AGP Status: Not Available
DDraw Test Result: Not run
D3D7 Test Result: Not run
D3D8 Test Result: Not run
D3D9 Test Result: Not run

Sound Devices
Description: Realtek HD Audio rear output
Default Sound Playback: Yes
Default Voice Playback: Yes
Hardware ID: HDAUDIO\FUNC_01&VEN_10EC&DEV_0880&SUBSYS_08800000&REV_0905
Manufacturer ID: 1
Product ID: 100
Type: WDM
Driver Name: RtkHDAud.sys
Driver Version: 5.10.0000.5128 (English)
Driver Attributes: Final Retail
WHQL Logo'd: Yes
Date and Size: 6/8/2005 18:22:20, 3160576 bytes
Other Files:
Driver Provider: Realtek Semiconductor Corp.
HW Accel Level: Full
Cap Flags: 0xF5F
Min/Max Sample Rate: 100, 192000
Static/Strm HW Mix Bufs: 33, 32
Static/Strm HW 3D Bufs: 33, 32
HW Memory: 0
Voice Management: No
EAX(tm) 2.0 Listen/Src: Yes, Yes
I3DL2(tm) Listen/Src: Yes, Yes
Sensaura(tm) ZoomFX(tm): No
Registry: OK
Sound Test Result: Not run

Sound Capture Devices
Description: Realtek HD Front Pink Jack
Default Sound Capture: Yes
Default Voice Capture: Yes
Driver Name: RtkHDAud.sys
Driver Version: 5.10.0000.5128 (English)
Driver Attributes: Final Retail
Date and Size: 6/8/2005 18:22:20, 3160576 bytes
Cap Flags: 0x41
Format Flags: 0xFFF

Description: Realtek HD Digital input
Default Sound Capture: No
Default Voice Capture: No
Driver Name: RtkHDAud.sys
Driver Version: 5.10.0000.5128 (English)
Driver Attributes: Final Retail
Date and Size: 6/8/2005 18:22:20, 3160576 bytes
Cap Flags: 0x41
Format Flags: 0xCC0

Description: Realtek HD Front Green Jack
Default Sound Capture: No
Default Voice Capture: No
Driver Name: RtkHDAud.sys
Driver Version: 5.10.0000.5128 (English)
Driver Attributes: Final Retail
Date and Size: 6/8/2005 18:22:20, 3160576 bytes
Cap Flags: 0x41
Format Flags: 0xFFF

(I guess I went over the post limit here. It's not letting me post the rest of the information.)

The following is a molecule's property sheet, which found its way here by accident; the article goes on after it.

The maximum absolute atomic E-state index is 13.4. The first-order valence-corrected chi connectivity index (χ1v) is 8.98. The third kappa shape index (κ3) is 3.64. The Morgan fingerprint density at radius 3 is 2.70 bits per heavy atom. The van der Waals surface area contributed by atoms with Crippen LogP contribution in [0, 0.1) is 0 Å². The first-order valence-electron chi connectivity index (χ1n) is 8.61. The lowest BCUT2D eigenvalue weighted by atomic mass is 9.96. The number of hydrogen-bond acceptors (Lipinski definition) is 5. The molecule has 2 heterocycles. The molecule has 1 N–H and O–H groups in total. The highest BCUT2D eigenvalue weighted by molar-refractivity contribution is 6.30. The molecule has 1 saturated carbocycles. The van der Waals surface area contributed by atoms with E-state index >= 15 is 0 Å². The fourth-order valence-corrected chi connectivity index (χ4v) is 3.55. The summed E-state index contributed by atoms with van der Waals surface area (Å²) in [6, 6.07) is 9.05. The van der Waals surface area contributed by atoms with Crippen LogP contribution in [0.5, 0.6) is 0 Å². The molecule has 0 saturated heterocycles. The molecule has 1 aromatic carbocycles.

Edited by - Killa on 12/28/2006 9:58:35 AM

Post Fri Dec 29, 2006 8:22 am

it might be your motherboard, but more probably it's software related, the result of viral/trojan or spyware/malware activity.

update your AV and do a full scan on drive C: including the memory areas, startup objects, mailboxes etc. You must let this finish. Quarantine or delete anything that it finds. Personally I'd recommend changing your AV suite to Kaspersky, F-prot, or Macafee, as I know that they're all very, very good.

update Ad-Aware to the latest build and definitions then run a full scan, not a smart scan. Quarantine or delete everything that it finds.

run a registry cleaner throug the system, Norton Windoctor, CCleaner, Registry Mechanic, they're all good. Fix everything they find.

Now, here's the harder part (it's not really hard though) Delete the contents , and not the directories themselves, of the following locations:-

C:\Documents and Settings\your account name \Local Settings\Temp\*.*
C:\Temp\*.* (but you may not have this directory anyway)
C:\Windows\Prefetch, except for the file layout.ini which you must keep.

and then empty all this cr*p out of the Recycler, you don't need it and viruses/trojans love it.

rather more involved now - look at the stuff that's running in your system tray and decide if you need it or not. Printer utilities, various "smartstart" programs, multimedia apps, ad-supported rubbish like Gator and Bonzi Buddi, you don't need any of it. To stop it running, go to start, run, and type "msconfig," go to the startup tab and untick all the ones you don't need. Also disable MS-Office as a startup item as it's a resource hogger and doesn't do anything remotely useful.

That might take a bit of trial and error as it's not always obvious what the various bits and pieces in Startup relate to!

And defrag - I use Diskeeper, not Windows Defrag, but the bundled one is ok if you haven't got anything else.

Now then, I would advise that before you start all this stuff, you create a system restore point, then DISABLE System Restore - why? because many many trojans and nasty bits of code love System Restore and make their homes there, happily hiding from many virus scanners only to pop back up when the scans over or the system rebooted. You shouldn't have System Restore on while doing this kind of diagnostic and repair work, it should only go back on when you're happy you've sorted the problem(s.) But if you created a restore point, at least you'll have something to go back to if you mess it all up!

You might also want to check the obvious things in your BIOS, no shadow functions on, everything set to PNP, caches enabled, sufficient video aperture.

Incidentally are you using a firewall other than the XP one? And is this pc networked to other pcs in the house?

Post Fri Dec 29, 2006 8:35 am

one other thing, before I forget; empty your browser cache and cookies folders.